Examples of gene order conservation between E. cuniculi, E. bieneusi and A. locustae. This figure represent genomic regions of A. locustae previously identified by Slamovits et al. (2004) and Williams et al. (2004) numerical citations. Loci in the same order are shown in coloured arrows and are linked with straight lines. Transcriptional direction of genes is indicated by arrow direction. The accession numbers of A. locustae fragments shown in this figure are as follows. A. AY548887, B. AY548895, C. AY548905, D. AY548901, F. AY548898, G. AY548891, H. AY548889, I. DQ057555, J. DQ057548, K. DQ057569


(0.09 MB DOC)

Figure S2.

Genomic sequence of the of the scaffolds used in this study.


(0.46 MB DOC)

Table S1.

Description of the ORFs, their position along the scaffolds, and the accession number of their best match against the E. cuniculi genome.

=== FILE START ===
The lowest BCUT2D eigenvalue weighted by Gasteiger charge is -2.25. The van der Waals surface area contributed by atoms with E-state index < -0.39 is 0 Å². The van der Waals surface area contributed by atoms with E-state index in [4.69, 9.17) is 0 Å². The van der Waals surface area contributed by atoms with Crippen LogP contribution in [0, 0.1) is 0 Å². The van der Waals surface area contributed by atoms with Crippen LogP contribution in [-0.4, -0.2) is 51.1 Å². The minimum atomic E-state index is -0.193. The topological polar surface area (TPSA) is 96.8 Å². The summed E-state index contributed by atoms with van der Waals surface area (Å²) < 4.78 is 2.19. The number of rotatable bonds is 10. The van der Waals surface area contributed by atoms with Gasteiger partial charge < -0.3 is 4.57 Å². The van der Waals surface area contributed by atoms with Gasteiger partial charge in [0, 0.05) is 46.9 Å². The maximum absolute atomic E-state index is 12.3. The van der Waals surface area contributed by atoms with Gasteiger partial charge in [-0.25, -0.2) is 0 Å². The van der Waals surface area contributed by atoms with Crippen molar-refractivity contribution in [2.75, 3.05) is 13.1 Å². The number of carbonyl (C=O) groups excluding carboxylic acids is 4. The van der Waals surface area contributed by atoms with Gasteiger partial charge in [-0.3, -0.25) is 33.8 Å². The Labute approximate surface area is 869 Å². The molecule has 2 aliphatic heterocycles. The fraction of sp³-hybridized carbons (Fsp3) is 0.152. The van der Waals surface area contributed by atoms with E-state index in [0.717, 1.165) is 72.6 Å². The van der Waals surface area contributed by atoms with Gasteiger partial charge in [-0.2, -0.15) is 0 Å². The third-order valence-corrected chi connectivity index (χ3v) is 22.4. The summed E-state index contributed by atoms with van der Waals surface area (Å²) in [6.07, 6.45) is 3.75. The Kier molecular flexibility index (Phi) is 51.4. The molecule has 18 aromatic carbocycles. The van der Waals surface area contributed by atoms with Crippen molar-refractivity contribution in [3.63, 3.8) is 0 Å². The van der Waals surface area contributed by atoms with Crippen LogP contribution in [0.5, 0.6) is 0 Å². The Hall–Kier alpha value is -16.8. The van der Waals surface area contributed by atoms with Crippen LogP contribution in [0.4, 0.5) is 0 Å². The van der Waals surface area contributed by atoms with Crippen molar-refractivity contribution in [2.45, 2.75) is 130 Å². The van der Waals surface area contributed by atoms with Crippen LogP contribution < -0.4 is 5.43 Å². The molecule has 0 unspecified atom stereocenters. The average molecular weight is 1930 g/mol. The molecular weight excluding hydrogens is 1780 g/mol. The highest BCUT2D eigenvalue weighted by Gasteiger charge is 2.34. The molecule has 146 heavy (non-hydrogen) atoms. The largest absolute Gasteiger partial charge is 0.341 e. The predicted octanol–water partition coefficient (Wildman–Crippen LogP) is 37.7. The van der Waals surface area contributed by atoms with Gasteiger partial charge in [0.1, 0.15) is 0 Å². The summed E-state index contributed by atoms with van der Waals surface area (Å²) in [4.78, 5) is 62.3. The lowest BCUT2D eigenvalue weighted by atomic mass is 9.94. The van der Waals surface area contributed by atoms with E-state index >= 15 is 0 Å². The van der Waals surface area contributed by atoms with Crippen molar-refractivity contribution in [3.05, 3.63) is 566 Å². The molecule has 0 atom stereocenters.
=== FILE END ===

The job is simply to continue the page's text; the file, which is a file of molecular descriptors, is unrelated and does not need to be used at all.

(0.37 MB DOC)


We thank Claudio Slamovits, James Harper and three reviewers for critical readings of this manuscript.

Author Contributions

Conceived and designed the experiments: PK NC. Analyzed the data: NC. Contributed reagents/materials/analysis tools: LW ST HM DA XF. Wrote the paper: PK NC.


  1. 1. Larsson JIR (1999) Identification of microsporidia. Acta Protozoologica 38: 161–197.
  2. 2. Franzen C, Muller A (2001) Microsporidiosis: human diseases and diagnosis. Microbes Infect 3: 389–400.
  3. 3. Keeling PJ (2003) Congruent evidence from alpha-tubulin and beta-tubulin gene phylogenies for a zygomycete origin of microsporidia. Fungal Genet Biol 38: 298–309.